Darrington is a small village, 3 miles SE of Pontefract, now divided by the main A1 road. The large church stands prominently on its hill. Built of magnesian limestone and local red sandstone, it consists of a nave, chancel, W tower, S aisle, N aisle and a chapel. It was restored in 1880, but lower parts of the tower may be Norman (Pevsner 1967,175), and the tower arch retains some relevant work.
In 1086 the manor was held by Ilbert de Lacy, and a priest, a church and a mill are mentioned in the Domesday Book (VCH II, 247). The appropriation of "St Luke" by Pontefract Priory was confirmed in 1286 (Borthwick: Reg. Romayne).
If this doorway was built at the same time as the aisle, dated by both Pevsner and Ryder to the early 13thc., it was old-fashioned. Alternatively it may have been moved, a possibility given the mixed nature of the surrounding masonry. The doorway has one order, plain and chamfered.
|h. (within recess)||2.17 m|
|w. of opening||0.86 m|
Ryder (1993, 30) says this double belfry window 'may be a Norman copy of the Anglo-Saxon paired openings seen at churches like Bardsey'. However, the restoration, with a central column and capital, seems quite wrong. The masonry of the tower is mixed, as is that of the W wall.
The tower is flanked by the aisles, and there are arches on the N, S and E sides. On the N side, a modest plain round-headed arch now leads into the vestry, which is part of the N aisle. On the S side, the arch is pointed and of two chamfered orders. The doorway and window in the W wall are of a later date.
The E arch, leading into the nave, is tall and round-headed, with heavy, squat and widely-splayed scallop capitals. As Ryder says, much is restoration, but the basic form of the sculpture may have been preserved. The two half columns on wide pilasters have simple bases, with a softly moulded sloping form that recallis Brayton and other related works. The square imposts are also plain, decorated only with a hollow chamfered angle and, above that, a quirk. Both double capitals have been restored in small sections. They have five shields to the front and two on each side, above plain ring neckings. The cones curve slightly without being full trumpets.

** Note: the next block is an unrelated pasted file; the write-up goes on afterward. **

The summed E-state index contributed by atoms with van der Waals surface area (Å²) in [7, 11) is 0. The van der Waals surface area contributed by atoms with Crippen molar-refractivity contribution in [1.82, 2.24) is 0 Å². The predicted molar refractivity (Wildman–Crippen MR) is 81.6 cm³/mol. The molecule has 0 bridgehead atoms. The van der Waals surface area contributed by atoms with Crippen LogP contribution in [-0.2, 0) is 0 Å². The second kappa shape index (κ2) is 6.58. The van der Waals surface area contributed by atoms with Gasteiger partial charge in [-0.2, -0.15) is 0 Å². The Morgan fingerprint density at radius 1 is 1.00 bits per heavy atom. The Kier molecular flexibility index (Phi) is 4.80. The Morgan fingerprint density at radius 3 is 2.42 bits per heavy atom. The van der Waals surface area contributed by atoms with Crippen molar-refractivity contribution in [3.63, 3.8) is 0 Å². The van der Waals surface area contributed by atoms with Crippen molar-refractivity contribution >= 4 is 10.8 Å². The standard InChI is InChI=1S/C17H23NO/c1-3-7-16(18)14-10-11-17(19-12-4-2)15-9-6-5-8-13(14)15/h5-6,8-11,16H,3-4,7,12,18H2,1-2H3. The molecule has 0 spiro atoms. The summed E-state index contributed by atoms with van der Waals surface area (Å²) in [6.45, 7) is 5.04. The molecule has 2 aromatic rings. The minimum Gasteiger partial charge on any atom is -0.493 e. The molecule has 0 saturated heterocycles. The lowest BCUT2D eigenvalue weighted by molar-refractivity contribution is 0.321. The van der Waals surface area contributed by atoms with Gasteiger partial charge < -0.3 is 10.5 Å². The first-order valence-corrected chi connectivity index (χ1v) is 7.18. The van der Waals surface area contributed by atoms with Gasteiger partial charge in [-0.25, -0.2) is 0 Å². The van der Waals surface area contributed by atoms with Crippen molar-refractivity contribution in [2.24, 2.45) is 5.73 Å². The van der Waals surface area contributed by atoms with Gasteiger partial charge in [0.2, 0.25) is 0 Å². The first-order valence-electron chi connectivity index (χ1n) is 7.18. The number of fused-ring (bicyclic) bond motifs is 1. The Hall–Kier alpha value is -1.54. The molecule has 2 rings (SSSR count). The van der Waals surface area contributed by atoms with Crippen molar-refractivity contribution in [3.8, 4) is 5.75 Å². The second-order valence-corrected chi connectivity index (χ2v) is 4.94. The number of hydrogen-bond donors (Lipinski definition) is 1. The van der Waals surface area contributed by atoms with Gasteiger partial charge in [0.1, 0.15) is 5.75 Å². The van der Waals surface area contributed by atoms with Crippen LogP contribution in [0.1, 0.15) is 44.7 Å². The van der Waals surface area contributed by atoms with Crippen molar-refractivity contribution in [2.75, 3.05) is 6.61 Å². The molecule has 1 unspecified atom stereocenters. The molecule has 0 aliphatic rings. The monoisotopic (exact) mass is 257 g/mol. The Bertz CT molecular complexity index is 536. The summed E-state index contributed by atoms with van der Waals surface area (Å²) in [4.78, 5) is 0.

|imposts above paving||approx. 4.25 m|
|w. of opening to nave||1.84 m|
This irregular fragment is now set in the N wall of the chancel outside the altar rail. It came from a garden wall at Cridling Park, see Holmes 1891, with illustration. The cross is unusual in that it has two horizontal beams, all of which have parallel sides and end in trapezoidal blocks, like some altar crosses. The six roundels, especially that at the top R, just retain four-fold petals folded over a central hollow, 'ball-flower', a Transitional or rather Gothic form. These are suggested in the engraving in Holmes, and one at least is affirmed in his text; they could still be detected on site. See Comments.
|max. h.||0.44 m|
|max. w. at bottom||0.27 m|
|max. w. at top||0.33 m|
The loose stone with 'man on horseback' (Pevsner, p. 175-6) has been removed to Pontefract Museum.
R. Holmes, “The boundary crosses of Pontefract”. Yorkshire Archaeological Journal, 13 (1895), 559-61.
N. Pevsner, Yorkshire: West Riding. The Buildings of England, Harmondsworth, 1959; 2nd. ed. revised by E. Radcliffe. 1967.
P. F. Ryder, Medieval Churches of West Yorkshire.West Yorkshire Archaeology Service, Wakefield, 1993.